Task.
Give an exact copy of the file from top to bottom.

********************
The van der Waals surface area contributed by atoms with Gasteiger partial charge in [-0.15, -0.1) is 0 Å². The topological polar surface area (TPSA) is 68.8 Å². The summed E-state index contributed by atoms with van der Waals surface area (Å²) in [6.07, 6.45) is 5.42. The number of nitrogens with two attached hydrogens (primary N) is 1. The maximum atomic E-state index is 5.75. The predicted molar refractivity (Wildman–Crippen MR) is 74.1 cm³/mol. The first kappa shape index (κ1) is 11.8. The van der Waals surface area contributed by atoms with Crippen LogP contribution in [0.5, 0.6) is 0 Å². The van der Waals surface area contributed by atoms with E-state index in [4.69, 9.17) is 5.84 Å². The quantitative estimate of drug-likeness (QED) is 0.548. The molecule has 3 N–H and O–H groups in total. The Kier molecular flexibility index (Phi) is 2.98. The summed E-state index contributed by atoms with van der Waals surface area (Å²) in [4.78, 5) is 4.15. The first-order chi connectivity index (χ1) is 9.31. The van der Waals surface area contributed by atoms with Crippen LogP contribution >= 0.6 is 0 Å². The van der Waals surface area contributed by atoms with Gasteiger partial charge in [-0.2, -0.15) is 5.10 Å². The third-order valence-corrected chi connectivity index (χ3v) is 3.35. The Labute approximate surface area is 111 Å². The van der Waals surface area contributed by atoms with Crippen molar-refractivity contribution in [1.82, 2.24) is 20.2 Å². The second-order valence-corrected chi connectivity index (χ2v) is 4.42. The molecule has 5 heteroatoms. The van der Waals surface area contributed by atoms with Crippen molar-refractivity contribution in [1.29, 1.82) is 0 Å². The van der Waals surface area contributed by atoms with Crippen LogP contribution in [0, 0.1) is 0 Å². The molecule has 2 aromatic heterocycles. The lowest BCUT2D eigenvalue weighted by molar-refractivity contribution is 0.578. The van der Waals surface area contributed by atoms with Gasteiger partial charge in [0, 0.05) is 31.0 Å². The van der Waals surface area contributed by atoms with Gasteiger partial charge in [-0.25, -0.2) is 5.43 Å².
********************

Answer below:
The van der Waals surface area contributed by atoms with Gasteiger partial charge in [-0.15, -0.1) is 0 Å². The topological polar surface area (TPSA) is 68.8 Å². The summed E-state index contributed by atoms with van der Waals surface area (Å²) in [6.07, 6.45) is 5.42. The number of nitrogens with two attached hydrogens (primary N) is 1. The maximum atomic E-state index is 5.75. The predicted molar refractivity (Wildman–Crippen MR) is 74.1 cm³/mol. The first kappa shape index (κ1) is 11.8. The van der Waals surface area contributed by atoms with Crippen LogP contribution in [0.5, 0.6) is 0 Å². The van der Waals surface area contributed by atoms with E-state index in [4.69, 9.17) is 5.84 Å². The quantitative estimate of drug-likeness (QED) is 0.548. The molecule has 3 N–H and O–H groups in total. The Kier molecular flexibility index (Phi) is 2.98. The summed E-state index contributed by atoms with van der Waals surface area (Å²) in [4.78, 5) is 4.15. The first-order chi connectivity index (χ1) is 9.31. The van der Waals surface area contributed by atoms with Crippen LogP contribution >= 0.6 is 0 Å². The van der Waals surface area contributed by atoms with Gasteiger partial charge in [-0.2, -0.15) is 5.10 Å². The third-order valence-corrected chi connectivity index (χ3v) is 3.35. The Labute approximate surface area is 111 Å². The van der Waals surface area contributed by atoms with Crippen molar-refractivity contribution in [1.82, 2.24) is 20.2 Å². The second-order valence-corrected chi connectivity index (χ2v) is 4.42. The molecule has 5 heteroatoms. The van der Waals surface area contributed by atoms with Crippen molar-refractivity contribution in [1.29, 1.82) is 0 Å². The van der Waals surface area contributed by atoms with Crippen LogP contribution in [0, 0.1) is 0 Å². The molecule has 2 aromatic heterocycles. The lowest BCUT2D eigenvalue weighted by molar-refractivity contribution is 0.578. The van der Waals surface area contributed by atoms with Gasteiger partial charge in [0, 0.05) is 31.0 Å². The van der Waals surface area contributed by atoms with Gasteiger partial charge in [-0.25, -0.2) is 5.43 Å².